Image: Christine Daniloff/MIT
Science & Tech
New Movie Screen Allows for Glasses-Free 3-D at a Larger Scale
3-D movies immerse us in new worlds and allow us to see places and things in ways that we otherwise couldn’t. But behind every 3-D experience is something that is uniformly despised: those goofy glasses.
Fortunately, there may be hope. In a new paper, a team from MIT’s Computer Science and Artificial Intelligence Lab (CSAIL) and Israel’s Weizmann Institute of Science have demonstrated a display that lets audiences watch 3-D films in a movie theater without extra eyewear. Dubbed “Cinema 3D,” the prototype uses a special array of lenses and mirrors to enable viewers to watch a 3-D movie from any seat in a theater. Learn more at http://news.mit.edu/2016/glasses-free-3d-larger-scale-0725
New Technique Provides Detailed Views of Metals’ Crystal Structure
Researchers at MIT and elsewhere have developed a new combination of methods that can provide detailed information about the microstructure of polycrystalline metals.
Such materials — composed of a random matrix of multiple small crystals rather than one single large crystal — are widely used for such applications as nuclear reactors, civil infrastructure, and aircraft. However, understanding the details of their crystal structure and the boundaries between the crystal areas has been difficult. This work is “an inspiring step forward in rapid, data-rich characterization of the structure of crystalline materials.” Learn more at http://news.mit.edu/2016/metals-crystal-structure-0706
Reducing Wait Times at the Doctor’s Office
Ever waited entirely too long at your doctor’s office for an appointment to start? The long wait may soon be over: An MIT spinout’s schedule-optimizing software that gets more patients seen more quickly could soon be used by tens of thousands of health care providers across the country, after a recent acquisition by a major health care services company.
Arsenal Health has developed a schedule-optimization service for health care providers that analyzes scheduling and other data. Learn more at http://news.mit.edu/2016/reducing-wait-times-doctor-office-0721
Energy & Environment
New Lithium-Oxygen Battery Greatly Improves Energy Efficiency, Longevity
Lithium-air batteries are considered highly promising technologies for electric cars and portable electronic devices because of their potential for delivering a high energy output in proportion to their weight. But such batteries have some pretty serious drawbacks: They waste much of the injected energy as heat and degrade relatively quickly. They also require expensive extra components to pump oxygen gas in and out, in an open-cell configuration that is very different from conventional sealed batteries.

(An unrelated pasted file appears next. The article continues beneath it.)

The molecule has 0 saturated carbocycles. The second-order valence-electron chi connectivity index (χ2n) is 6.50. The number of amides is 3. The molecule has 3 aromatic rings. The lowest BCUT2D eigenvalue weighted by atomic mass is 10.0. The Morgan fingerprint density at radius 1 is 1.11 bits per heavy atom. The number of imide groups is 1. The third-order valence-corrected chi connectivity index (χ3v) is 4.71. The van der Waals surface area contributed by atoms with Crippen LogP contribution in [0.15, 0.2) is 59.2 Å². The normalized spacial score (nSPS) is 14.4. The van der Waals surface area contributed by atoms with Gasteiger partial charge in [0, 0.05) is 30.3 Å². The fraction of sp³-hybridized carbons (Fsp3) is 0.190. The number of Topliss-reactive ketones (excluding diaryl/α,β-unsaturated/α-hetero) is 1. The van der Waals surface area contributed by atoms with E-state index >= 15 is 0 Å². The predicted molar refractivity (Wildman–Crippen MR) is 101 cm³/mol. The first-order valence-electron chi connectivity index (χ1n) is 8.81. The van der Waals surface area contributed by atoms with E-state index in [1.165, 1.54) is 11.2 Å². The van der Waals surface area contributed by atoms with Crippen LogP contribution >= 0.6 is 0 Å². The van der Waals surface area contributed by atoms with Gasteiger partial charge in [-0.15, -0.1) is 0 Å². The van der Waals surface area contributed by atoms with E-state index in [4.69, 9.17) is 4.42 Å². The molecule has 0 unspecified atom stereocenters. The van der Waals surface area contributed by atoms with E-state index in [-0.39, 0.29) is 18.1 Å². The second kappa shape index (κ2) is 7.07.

But a new variation of the battery chemistry which could be used in a new conventional, fully sealed battery called a nanolithia cathode battery, promises similar theoretical performance as lithium-air batteries, while overcoming all of these drawbacks. Learn more at http://news.mit.edu/2016/new-lithium-oxygen-battery-greatly-improves-energy-efficiency-longevity-0725
Anne White: A Passion for Plasma
Turbulence is an everyday phenomenon that we see in the curls of smoke rising from a fire or in the cream we stir into our morning coffee. But despite centuries of research, the details of how turbulent flows behave are still something of a mystery to scientists. Turbulence is also one of the most critical challenges remaining in the quest to make fusion, potentially a clean and almost limitless source of electricity, practical for generating power.
Anne White, the Cecil and Ida Green Associate Professor in Nuclear Engineering in MIT’s Plasma Fusion and Science Center, has been fascinated by the complexities of turbulence, and its critical role in sapping power from fusion reactors, since she was an undergraduate. Since coming to MIT, she has made important progress toward unraveling aspects of that mystery. Learn more at http://news.mit.edu/2016/faculty-profile-anne-white-0629
Study Opens New Realms of Light-Matter Interaction
A new MIT study could open up new areas of technology based on types of light emission that had been thought to be “forbidden,” or at least so unlikely as to be practically unattainable. The new approach, the researchers say, could cause certain kinds of interactions between light and matter, which would normally take billions of years to happen, to take place instead within billionths of a second, under certain special conditions.
Beyond its scientific implications, “this study has possible applications across multiple disciplines, since in principle it has potential to enable the full use of the periodic table for optical applications.” This could potentially lead to applications in spectroscopy and sensing devices, ultrathin solar cells, new kinds of materials to absorb solar energy, organic LEDs with higher efficiencies, and photon sources for possible quantum computing devices.
Learn more at http://news.mit.edu/2016/forbidden-light-emissions-sensors-0714